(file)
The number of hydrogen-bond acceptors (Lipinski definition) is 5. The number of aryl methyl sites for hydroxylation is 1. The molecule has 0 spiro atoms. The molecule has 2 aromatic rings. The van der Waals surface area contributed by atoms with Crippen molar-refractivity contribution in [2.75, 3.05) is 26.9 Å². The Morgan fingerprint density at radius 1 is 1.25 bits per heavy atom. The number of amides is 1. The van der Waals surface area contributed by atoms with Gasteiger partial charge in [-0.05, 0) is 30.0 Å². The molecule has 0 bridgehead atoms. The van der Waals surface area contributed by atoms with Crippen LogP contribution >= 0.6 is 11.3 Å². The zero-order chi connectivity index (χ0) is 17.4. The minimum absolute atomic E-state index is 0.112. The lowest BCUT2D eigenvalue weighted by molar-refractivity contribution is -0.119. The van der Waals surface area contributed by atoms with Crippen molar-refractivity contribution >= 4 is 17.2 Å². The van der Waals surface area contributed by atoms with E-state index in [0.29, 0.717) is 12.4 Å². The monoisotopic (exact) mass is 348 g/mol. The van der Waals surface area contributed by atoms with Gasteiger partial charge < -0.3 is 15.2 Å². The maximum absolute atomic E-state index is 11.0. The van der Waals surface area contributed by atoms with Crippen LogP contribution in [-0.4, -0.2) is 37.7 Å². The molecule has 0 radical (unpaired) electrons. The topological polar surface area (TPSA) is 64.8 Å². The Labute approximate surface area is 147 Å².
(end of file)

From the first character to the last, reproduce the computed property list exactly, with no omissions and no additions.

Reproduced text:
The number of hydrogen-bond acceptors (Lipinski definition) is 5. The number of aryl methyl sites for hydroxylation is 1. The molecule has 0 spiro atoms. The molecule has 2 aromatic rings. The van der Waals surface area contributed by atoms with Crippen molar-refractivity contribution in [2.75, 3.05) is 26.9 Å². The Morgan fingerprint density at radius 1 is 1.25 bits per heavy atom. The number of amides is 1. The van der Waals surface area contributed by atoms with Gasteiger partial charge in [-0.05, 0) is 30.0 Å². The molecule has 0 bridgehead atoms. The van der Waals surface area contributed by atoms with Crippen LogP contribution >= 0.6 is 11.3 Å². The zero-order chi connectivity index (χ0) is 17.4. The minimum absolute atomic E-state index is 0.112. The lowest BCUT2D eigenvalue weighted by molar-refractivity contribution is -0.119. The van der Waals surface area contributed by atoms with Crippen molar-refractivity contribution >= 4 is 17.2 Å². The van der Waals surface area contributed by atoms with E-state index in [0.29, 0.717) is 12.4 Å². The monoisotopic (exact) mass is 348 g/mol. The van der Waals surface area contributed by atoms with Gasteiger partial charge < -0.3 is 15.2 Å². The maximum absolute atomic E-state index is 11.0. The van der Waals surface area contributed by atoms with Crippen LogP contribution in [-0.4, -0.2) is 37.7 Å². The molecule has 0 radical (unpaired) electrons. The topological polar surface area (TPSA) is 64.8 Å². The Labute approximate surface area is 147 Å².